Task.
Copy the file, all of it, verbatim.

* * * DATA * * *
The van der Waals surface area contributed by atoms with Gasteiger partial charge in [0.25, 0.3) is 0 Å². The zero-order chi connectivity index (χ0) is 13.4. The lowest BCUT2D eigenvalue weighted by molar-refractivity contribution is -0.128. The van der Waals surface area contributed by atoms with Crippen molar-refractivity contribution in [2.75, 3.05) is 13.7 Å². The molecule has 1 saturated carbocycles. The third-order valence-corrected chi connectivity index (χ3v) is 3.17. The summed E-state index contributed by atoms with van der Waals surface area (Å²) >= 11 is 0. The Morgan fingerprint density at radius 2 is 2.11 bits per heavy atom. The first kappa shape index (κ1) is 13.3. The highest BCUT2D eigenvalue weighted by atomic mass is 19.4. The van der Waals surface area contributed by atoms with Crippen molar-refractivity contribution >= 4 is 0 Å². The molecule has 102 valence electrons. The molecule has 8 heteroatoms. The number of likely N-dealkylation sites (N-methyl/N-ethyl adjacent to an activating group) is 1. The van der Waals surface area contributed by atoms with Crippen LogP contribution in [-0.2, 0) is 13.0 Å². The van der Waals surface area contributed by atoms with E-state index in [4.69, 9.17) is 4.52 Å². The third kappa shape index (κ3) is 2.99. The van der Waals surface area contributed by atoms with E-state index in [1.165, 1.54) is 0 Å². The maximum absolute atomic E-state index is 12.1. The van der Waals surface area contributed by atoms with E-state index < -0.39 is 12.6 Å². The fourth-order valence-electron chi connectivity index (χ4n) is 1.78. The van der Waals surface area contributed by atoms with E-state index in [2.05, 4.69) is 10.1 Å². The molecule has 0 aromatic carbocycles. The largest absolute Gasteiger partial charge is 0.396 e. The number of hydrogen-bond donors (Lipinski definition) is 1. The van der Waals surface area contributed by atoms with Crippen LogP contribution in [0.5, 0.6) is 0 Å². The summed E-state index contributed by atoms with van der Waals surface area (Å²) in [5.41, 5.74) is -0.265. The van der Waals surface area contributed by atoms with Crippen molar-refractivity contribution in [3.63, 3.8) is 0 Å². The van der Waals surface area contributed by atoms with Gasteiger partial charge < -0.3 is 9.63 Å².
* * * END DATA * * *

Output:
The van der Waals surface area contributed by atoms with Gasteiger partial charge in [0.25, 0.3) is 0 Å². The zero-order chi connectivity index (χ0) is 13.4. The lowest BCUT2D eigenvalue weighted by molar-refractivity contribution is -0.128. The van der Waals surface area contributed by atoms with Crippen molar-refractivity contribution in [2.75, 3.05) is 13.7 Å². The molecule has 1 saturated carbocycles. The third-order valence-corrected chi connectivity index (χ3v) is 3.17. The summed E-state index contributed by atoms with van der Waals surface area (Å²) >= 11 is 0. The Morgan fingerprint density at radius 2 is 2.11 bits per heavy atom. The first kappa shape index (κ1) is 13.3. The highest BCUT2D eigenvalue weighted by atomic mass is 19.4. The van der Waals surface area contributed by atoms with Crippen molar-refractivity contribution >= 4 is 0 Å². The molecule has 102 valence electrons. The molecule has 8 heteroatoms. The number of likely N-dealkylation sites (N-methyl/N-ethyl adjacent to an activating group) is 1. The van der Waals surface area contributed by atoms with Crippen LogP contribution in [-0.2, 0) is 13.0 Å². The van der Waals surface area contributed by atoms with E-state index in [4.69, 9.17) is 4.52 Å². The third kappa shape index (κ3) is 2.99. The van der Waals surface area contributed by atoms with E-state index in [1.165, 1.54) is 0 Å². The maximum absolute atomic E-state index is 12.1. The van der Waals surface area contributed by atoms with E-state index < -0.39 is 12.6 Å². The fourth-order valence-electron chi connectivity index (χ4n) is 1.78. The van der Waals surface area contributed by atoms with E-state index in [2.05, 4.69) is 10.1 Å². The molecule has 0 aromatic carbocycles. The largest absolute Gasteiger partial charge is 0.396 e. The number of hydrogen-bond donors (Lipinski definition) is 1. The van der Waals surface area contributed by atoms with Crippen LogP contribution in [0.5, 0.6) is 0 Å². The summed E-state index contributed by atoms with van der Waals surface area (Å²) in [5.41, 5.74) is -0.265. The van der Waals surface area contributed by atoms with Crippen molar-refractivity contribution in [3.63, 3.8) is 0 Å². The van der Waals surface area contributed by atoms with Gasteiger partial charge < -0.3 is 9.63 Å².